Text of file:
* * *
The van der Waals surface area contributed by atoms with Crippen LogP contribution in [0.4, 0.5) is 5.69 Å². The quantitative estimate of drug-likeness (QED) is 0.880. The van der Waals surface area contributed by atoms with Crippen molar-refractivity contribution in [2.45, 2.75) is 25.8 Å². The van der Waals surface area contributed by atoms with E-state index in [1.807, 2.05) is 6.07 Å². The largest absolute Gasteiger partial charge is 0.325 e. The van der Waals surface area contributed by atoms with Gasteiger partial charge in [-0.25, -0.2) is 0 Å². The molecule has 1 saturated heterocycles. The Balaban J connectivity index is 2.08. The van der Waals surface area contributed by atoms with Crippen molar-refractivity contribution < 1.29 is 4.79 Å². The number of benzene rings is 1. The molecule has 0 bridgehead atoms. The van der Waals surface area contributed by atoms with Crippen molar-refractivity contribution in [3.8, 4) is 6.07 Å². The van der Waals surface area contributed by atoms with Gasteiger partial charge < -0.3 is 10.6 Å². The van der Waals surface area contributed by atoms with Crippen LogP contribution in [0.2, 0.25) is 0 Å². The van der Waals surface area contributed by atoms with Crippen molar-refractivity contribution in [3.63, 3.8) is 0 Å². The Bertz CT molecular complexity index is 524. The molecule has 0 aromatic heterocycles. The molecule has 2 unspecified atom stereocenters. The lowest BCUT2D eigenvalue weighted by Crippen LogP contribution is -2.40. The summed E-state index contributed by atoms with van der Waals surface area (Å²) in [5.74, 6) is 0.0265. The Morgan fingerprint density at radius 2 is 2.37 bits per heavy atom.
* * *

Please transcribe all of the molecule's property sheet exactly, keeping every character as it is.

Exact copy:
The van der Waals surface area contributed by atoms with Crippen LogP contribution in [0.4, 0.5) is 5.69 Å². The quantitative estimate of drug-likeness (QED) is 0.880. The van der Waals surface area contributed by atoms with Crippen molar-refractivity contribution in [2.45, 2.75) is 25.8 Å². The van der Waals surface area contributed by atoms with E-state index in [1.807, 2.05) is 6.07 Å². The largest absolute Gasteiger partial charge is 0.325 e. The van der Waals surface area contributed by atoms with Gasteiger partial charge in [-0.25, -0.2) is 0 Å². The molecule has 1 saturated heterocycles. The Balaban J connectivity index is 2.08. The van der Waals surface area contributed by atoms with Crippen molar-refractivity contribution < 1.29 is 4.79 Å². The number of benzene rings is 1. The molecule has 0 bridgehead atoms. The van der Waals surface area contributed by atoms with Crippen molar-refractivity contribution in [3.8, 4) is 6.07 Å². The van der Waals surface area contributed by atoms with Gasteiger partial charge < -0.3 is 10.6 Å². The van der Waals surface area contributed by atoms with Crippen LogP contribution in [0.2, 0.25) is 0 Å². The van der Waals surface area contributed by atoms with Crippen molar-refractivity contribution in [3.63, 3.8) is 0 Å². The Bertz CT molecular complexity index is 524. The molecule has 0 aromatic heterocycles. The molecule has 2 unspecified atom stereocenters. The lowest BCUT2D eigenvalue weighted by Crippen LogP contribution is -2.40. The summed E-state index contributed by atoms with van der Waals surface area (Å²) in [5.74, 6) is 0.0265. The Morgan fingerprint density at radius 2 is 2.37 bits per heavy atom.